A Faraday cage or Faraday shield is an enclosure used to block electromagnetic fields. A Faraday shield may be formed by a continuous covering of conductive material, or in the case of a Faraday cage, by a mesh of such materials. Faraday cages are named after scientist Michael Faraday, who invented them in 1836.
A Faraday cage operates because an external electrical field causes the electric charges within the cage's conducting material to be distributed so that they cancel the field's effect in the cage's interior. This phenomenon is used to protect sensitive electronic equipment (for example RF receivers) from external radio frequency interference (RFI) often during testing or alignment of the device. They are also used to protect people and equipment against actual electric currents such as lightning strikes and electrostatic discharges, since the enclosing cage conducts current around the outside of the enclosed space and none passes through the interior.
Faraday cages cannot block stable or slowly varying magnetic fields, such as the Earth's magnetic field (a compass will still work inside). To a large degree, though, they shield the interior from external electromagnetic radiation if the conductor is thick enough and any holes are significantly smaller than the wavelength of the radiation. For example, certain computer forensic test procedures of electronic systems that require an environment free of electromagnetic interference can be carried out within a screened room. These rooms are spaces that are completely enclosed by one or more layers of a fine metal mesh or perforated sheet metal. The metal layers are grounded to dissipate any electric currents generated from external or internal electromagnetic fields, and thus they block a large amount of the electromagnetic interference. See also electromagnetic shielding. They provide less attenuation of outgoing transmissions than incoming: they can block electromagnetic pulse (EMP) waves from natural phenomena very effectively, but a tracking device, especially in upper frequencies, may be able to penetrate from within the cage (e.g., some cell phones operate at various radio frequencies so while one frequency may not work, another one will).
The reception or transmission of radio waves, a form of electromagnetic radiation, to or from an antenna within a Faraday cage is heavily attenuated or blocked by the cage; however, a Faraday cage has varied attenuation depending on wave form, frequency, or distance from receiver/transmitter, and receiver/transmitter power. Near-field, high-powered frequency transmissions like HF RFID are more likely to penetrate. Solid cages generally attenuate fields over a broader range of frequencies than mesh cages.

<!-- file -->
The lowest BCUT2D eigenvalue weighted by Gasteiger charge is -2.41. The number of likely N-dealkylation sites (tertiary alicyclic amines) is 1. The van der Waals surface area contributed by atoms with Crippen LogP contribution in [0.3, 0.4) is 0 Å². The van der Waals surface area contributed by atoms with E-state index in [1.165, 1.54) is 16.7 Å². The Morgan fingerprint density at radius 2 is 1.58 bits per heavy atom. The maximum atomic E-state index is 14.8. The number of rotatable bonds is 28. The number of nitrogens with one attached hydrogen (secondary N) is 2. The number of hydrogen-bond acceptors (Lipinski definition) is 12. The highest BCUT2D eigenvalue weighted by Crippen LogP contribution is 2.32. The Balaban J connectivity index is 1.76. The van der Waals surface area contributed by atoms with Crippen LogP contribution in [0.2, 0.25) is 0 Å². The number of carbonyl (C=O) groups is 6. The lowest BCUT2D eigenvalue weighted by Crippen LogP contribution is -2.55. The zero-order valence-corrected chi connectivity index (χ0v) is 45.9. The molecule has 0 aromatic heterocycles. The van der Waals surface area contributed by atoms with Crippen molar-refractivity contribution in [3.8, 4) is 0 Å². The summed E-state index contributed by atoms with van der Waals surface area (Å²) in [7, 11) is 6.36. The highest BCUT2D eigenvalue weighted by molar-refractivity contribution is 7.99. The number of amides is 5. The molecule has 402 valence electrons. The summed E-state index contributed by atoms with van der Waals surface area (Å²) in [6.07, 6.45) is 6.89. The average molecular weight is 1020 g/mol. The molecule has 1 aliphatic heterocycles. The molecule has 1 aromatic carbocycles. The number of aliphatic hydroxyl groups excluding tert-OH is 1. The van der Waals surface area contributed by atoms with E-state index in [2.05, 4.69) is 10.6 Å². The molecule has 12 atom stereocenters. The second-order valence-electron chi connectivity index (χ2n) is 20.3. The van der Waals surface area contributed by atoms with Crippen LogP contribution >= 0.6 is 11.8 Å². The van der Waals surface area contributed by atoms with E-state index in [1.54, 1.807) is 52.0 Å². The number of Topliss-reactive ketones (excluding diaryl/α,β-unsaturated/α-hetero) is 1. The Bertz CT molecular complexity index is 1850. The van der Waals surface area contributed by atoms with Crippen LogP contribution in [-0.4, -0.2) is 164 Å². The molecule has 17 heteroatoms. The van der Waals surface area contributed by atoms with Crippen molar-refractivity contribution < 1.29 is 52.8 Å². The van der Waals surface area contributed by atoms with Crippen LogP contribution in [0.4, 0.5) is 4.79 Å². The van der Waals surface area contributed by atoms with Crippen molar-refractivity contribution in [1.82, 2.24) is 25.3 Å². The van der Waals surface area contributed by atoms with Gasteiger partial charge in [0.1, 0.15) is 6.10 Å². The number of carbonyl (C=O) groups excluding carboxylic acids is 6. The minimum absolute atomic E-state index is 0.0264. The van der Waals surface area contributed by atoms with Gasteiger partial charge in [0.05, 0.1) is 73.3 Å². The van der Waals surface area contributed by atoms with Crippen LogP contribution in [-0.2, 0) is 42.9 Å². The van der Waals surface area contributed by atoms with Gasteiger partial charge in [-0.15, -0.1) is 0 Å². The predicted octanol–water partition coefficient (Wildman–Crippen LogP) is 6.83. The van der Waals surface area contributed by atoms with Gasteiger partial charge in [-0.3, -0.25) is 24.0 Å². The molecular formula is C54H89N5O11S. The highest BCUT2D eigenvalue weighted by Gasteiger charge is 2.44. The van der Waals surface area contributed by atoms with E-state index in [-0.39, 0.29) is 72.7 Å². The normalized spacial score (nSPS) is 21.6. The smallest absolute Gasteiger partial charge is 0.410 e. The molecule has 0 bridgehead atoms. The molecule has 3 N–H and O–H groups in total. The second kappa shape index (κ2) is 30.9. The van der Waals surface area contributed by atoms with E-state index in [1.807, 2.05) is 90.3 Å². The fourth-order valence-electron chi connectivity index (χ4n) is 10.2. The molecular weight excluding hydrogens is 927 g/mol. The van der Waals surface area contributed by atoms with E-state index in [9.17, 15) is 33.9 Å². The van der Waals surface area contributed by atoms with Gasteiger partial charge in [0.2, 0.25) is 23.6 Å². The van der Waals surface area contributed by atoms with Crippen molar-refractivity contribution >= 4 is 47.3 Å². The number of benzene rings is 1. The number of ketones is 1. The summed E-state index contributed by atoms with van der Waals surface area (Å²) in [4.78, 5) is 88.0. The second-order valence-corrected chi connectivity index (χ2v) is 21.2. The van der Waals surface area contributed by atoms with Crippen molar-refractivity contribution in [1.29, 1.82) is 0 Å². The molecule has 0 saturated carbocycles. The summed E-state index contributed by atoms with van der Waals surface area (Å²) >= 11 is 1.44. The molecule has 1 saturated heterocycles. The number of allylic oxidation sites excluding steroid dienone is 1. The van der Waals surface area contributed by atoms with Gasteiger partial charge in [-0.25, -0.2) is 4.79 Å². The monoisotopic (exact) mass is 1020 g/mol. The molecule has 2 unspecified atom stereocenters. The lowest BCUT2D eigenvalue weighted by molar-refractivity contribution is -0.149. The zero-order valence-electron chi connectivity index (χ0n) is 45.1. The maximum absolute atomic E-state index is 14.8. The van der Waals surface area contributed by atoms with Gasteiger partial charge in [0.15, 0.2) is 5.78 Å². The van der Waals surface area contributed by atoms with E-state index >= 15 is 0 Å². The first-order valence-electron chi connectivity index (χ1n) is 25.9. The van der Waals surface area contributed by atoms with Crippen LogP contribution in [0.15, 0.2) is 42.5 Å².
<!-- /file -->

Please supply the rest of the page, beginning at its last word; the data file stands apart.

In 1836, Michael Faraday observed that the excess charge on a charged conductor resided only on its exterior and had no influence on anything enclosed within it. To demonstrate this fact, he built a room coated with metal foil and allowed high-voltage discharges from an electrostatic generator to strike the outside of the room. He used an electroscope to show that there was no electric charge present on the inside of the room's walls.
Although this cage effect has been attributed to Michael Faraday's famous ice pail experiments performed in 1843, it was Benjamin Franklin in 1755 who observed the effect by lowering an uncharged cork ball suspended on a silk thread through an opening in an electrically charged metal can. In his words, "the cork was not attracted to the inside of the can as it would have been to the outside, and though it touched the bottom, yet when drawn out it was not found to be electrified (charged) by that touch, as it would have been by touching the outside. The fact is singular." Franklin had discovered the behavior of what we now refer to as a Faraday cage or shield (based on Faraday's later experiments which duplicated Franklin's cork and can).